The rake

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    PleasureNovember 2017

    Gastronomical Gluttony at Wiltons, London

    Fill your stomach – and empty your pockets – at St. James’s institutional restaurant Wiltons.

    captionChampagne and caviar at Wiltons. First established in 1742, the restaurant has gained a reputation for the finest oysters, wild fish and game that London has to offer.

    Even amongst the rarefied set who glide exclusively around Mayfair and St. James’s – the deep-tanned businessmen, the venerable politicians, the terrifyingly high-powered old-school PR women and other assorted Captains of Industry and Masters of the Universe; the sorts of people who buy and sell fine art, large banks and small countries… even amongst these people, the price of a meal at Wiltons restaurant does not go unremarked upon.

    “Wonderful place! One of my favourites! Make sure you’re not paying,” smiles a CEO of a Royal Warranted business on nearby St. James’s Street. “Glorious – possibly the best restaurant in London,” avers a prominent food writer, “obviously get someone to take you. Jesus.”

    Wiltons itself makes no bones about the prices. On its own website it quotes a long time diner, who recalls fondly; “It took me twenty years to qualify for a regular booth table. Given another twenty, I may even muster the courage to read the bill from time to time!”

    Wiltons began life as an oyster stall in 1742 (making it 34 years older than America) and then evolved into a restaurant – first on Ryder Street, in 1840, and then its current site on Jermyn Street in 1984. For time immemorial it has been frequented by the uppermost echelons of society; a clubby clientele of financiers and aristocrats (in fact Wiltons itself garnered a Royal Warrant, for purveying oysters to the Royal Household, in 1836). It is the antithesis of London’s fast-moving, trend-driven, Instagram-courting ‘foodie’ scene. Instead, Wiltons is a sort of ur-restaurant, existing in its own dimension; a quiet pocket of timeless serenity – immune to, and utterly separate from, the world of pop-ups, concept menus, vodka sommeliers and celebrity chefs (indeed, as many writers who’ve visited Wiltons over the years have pointed out, whilst it doubtless is possible to find out who the chef currently is, that’s completely beside the point – Wiltons serves Proper English Food, but more on that later…).

    It is not without its quirks. Before lunch you will be greeted with a cheerful chorus of “Good morning!” as you proceed through to your table, even if you get there at half-past one (the time-honoured logic being that if you haven’t had your lunch yet, it’s still morning). The waitresses, you’ll notice, are dressed like nannies; legendary restaurant manager Jimmy Marks (once the ‘Oysterman’ at Buck’s Club, later the charismatic steward of the restaurant from 1942 until his death, aged 90, in 1976) shrewdly intuited that his aristocratic clientele would respond well to staff who were dressed like the women who raised them. And the service, whilst warm, friendly and knowledgeable, is preposterously fast. Dishes materialise in front of you nigh-instantaneously, and are whisked away by invisible hands as soon as you’ve finished with them. Those looking for a long, languid lunch should take their time before ordering, because to do so expedites your path out of the door.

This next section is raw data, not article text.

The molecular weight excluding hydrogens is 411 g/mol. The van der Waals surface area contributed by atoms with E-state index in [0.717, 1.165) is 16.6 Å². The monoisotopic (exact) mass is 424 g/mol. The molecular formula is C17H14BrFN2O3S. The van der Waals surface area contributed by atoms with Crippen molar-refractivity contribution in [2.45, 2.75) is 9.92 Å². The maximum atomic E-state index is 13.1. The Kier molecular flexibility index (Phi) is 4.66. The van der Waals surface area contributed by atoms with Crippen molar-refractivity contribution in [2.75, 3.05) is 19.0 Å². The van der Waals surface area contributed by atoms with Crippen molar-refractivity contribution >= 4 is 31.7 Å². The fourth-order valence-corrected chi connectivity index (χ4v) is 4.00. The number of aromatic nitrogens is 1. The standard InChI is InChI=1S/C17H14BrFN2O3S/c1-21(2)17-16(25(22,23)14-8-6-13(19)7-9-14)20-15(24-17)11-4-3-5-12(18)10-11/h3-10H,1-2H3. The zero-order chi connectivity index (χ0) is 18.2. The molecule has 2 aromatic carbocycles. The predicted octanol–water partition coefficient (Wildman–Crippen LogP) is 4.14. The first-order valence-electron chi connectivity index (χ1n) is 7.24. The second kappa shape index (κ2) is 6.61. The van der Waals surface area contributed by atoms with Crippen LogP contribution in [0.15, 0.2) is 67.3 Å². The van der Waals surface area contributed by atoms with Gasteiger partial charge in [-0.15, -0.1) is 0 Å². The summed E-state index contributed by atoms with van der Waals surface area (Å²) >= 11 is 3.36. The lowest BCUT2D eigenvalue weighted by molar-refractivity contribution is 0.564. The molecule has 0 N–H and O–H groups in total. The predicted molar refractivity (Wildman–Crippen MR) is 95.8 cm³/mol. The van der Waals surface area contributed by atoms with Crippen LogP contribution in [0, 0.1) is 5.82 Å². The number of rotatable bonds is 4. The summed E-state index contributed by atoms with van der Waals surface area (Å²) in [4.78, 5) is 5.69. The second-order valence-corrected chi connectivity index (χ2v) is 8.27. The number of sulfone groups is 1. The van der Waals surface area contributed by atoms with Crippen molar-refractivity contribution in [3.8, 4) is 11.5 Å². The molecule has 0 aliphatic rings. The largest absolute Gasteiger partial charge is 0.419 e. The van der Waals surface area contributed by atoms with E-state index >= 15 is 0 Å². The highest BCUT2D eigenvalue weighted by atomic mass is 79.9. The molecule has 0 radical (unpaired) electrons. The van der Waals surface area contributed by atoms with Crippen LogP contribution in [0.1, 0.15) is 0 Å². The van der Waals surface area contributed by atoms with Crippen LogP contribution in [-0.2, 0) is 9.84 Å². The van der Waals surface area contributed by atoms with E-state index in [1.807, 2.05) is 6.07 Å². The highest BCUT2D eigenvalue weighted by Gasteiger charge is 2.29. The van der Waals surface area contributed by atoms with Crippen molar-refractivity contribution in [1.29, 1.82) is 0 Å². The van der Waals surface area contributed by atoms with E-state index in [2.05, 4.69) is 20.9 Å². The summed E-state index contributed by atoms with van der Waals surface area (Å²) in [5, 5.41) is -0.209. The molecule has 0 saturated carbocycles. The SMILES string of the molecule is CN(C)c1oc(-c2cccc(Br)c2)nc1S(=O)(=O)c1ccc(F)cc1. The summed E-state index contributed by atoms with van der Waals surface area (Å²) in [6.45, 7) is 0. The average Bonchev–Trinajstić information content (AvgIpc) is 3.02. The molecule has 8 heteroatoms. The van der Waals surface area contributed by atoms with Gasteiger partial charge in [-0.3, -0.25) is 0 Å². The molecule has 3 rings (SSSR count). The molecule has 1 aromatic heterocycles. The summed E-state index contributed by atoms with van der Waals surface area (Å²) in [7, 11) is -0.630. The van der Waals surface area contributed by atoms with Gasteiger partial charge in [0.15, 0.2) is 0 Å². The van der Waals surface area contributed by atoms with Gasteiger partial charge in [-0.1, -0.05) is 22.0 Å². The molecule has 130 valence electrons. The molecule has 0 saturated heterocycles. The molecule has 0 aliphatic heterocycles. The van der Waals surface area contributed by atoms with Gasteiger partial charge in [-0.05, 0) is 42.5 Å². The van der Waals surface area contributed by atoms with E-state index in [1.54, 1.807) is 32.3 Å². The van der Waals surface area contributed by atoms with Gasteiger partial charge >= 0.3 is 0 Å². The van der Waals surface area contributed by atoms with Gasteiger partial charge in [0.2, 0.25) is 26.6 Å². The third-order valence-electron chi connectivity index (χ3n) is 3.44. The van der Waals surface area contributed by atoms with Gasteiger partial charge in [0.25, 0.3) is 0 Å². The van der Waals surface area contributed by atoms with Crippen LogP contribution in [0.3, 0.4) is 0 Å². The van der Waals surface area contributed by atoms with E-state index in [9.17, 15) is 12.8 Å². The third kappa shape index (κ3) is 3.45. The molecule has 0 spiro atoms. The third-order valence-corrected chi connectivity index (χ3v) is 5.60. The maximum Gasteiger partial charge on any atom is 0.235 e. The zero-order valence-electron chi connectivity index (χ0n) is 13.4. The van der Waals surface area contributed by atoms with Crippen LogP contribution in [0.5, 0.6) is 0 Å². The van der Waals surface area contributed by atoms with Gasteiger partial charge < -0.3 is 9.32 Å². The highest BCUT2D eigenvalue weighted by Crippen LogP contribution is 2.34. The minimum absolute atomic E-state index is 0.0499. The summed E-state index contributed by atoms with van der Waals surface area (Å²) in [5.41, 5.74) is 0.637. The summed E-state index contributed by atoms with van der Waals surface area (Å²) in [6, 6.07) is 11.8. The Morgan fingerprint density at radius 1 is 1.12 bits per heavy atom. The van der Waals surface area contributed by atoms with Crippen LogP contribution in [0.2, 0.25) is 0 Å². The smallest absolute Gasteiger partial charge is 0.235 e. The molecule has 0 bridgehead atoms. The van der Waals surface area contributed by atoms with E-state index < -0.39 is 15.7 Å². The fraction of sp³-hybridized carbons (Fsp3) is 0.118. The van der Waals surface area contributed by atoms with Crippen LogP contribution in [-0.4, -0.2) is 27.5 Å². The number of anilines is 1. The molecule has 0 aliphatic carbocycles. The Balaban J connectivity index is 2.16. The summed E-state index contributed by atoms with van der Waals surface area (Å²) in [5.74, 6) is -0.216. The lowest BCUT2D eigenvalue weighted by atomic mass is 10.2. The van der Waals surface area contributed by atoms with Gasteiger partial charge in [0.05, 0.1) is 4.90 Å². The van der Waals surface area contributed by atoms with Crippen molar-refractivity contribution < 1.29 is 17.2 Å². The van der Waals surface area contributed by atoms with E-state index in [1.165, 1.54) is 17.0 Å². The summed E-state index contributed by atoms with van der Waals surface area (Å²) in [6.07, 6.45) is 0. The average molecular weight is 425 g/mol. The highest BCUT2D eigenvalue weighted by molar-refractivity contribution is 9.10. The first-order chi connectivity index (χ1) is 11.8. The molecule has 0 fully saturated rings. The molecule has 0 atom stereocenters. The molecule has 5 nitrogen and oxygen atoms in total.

But the food itself? Immaculate. Unfussy. Exquisite. Everything you’d expect, and nothing you wouldn’t. Fish, seasonal game, lobster (the Wiltons mascot is a lobster in a top hat, who is presumably far too discreet to complain about his kinfolk’s suffering) and a silver carving trolley – when I visited, it contained a joint of roast lamb; simple, straightforward, and impossible to resist. And then of course there are the oysters, Wiltons’ calling card, which include Jerseys, Loch Ryan Natives, and Kilpatricks, and all arrive floating in their shells, supernaturally clean of any shell-detritus and ready to be knocked back with shallot vinegar, Tabasco or a squeeze of lemon.

    Wine is an inevitable, possibly essential part of the meal, and the formidable wine list offers solutions for every occasion (and overdraft-limit), including suggested pairings for dessert – the desserts, incidentally, which include bread and butter pudding and apple and plum crumble, are all as traditional and flawless as the main courses. Should you be of particularly robust constitution, the menu also offers post-dessert ‘savouries’, because of course it does. But by this point, most mortals have admitted defeat.

    Wiltons is unique, and it’s the real deal; the absolute best of English cooking. And as for the much discussed bill – well, they’re typically discreet about this, but it turns out they offer a set lunch menu. Two courses for £35, or three for £43. Which makes it well worth a visit. Even if you’re paying.

    Wiltons, 55 Jermyn Street, London, SW1Y 6LX.

    Wiltons’ Dress Code

     “While gentlemen are welcome to wear a jacket and tie they are not required to. However, we would ask that no trainers, open-toed shoes, sportswear or short sleeve shirts are worn.”

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    Contributor

    Max Olesker

    Contributing Editor at Esquire, and Associate Editor of Esquire’s Big Black Book, Max has also written features for The Times, The Observer, and Harper’s Bazaar. He also performs across the world one as half of comedy double-act Max & Ivan (BBC Radio 4’s Casebook of Max & Ivan, BBC 2’s W1A).

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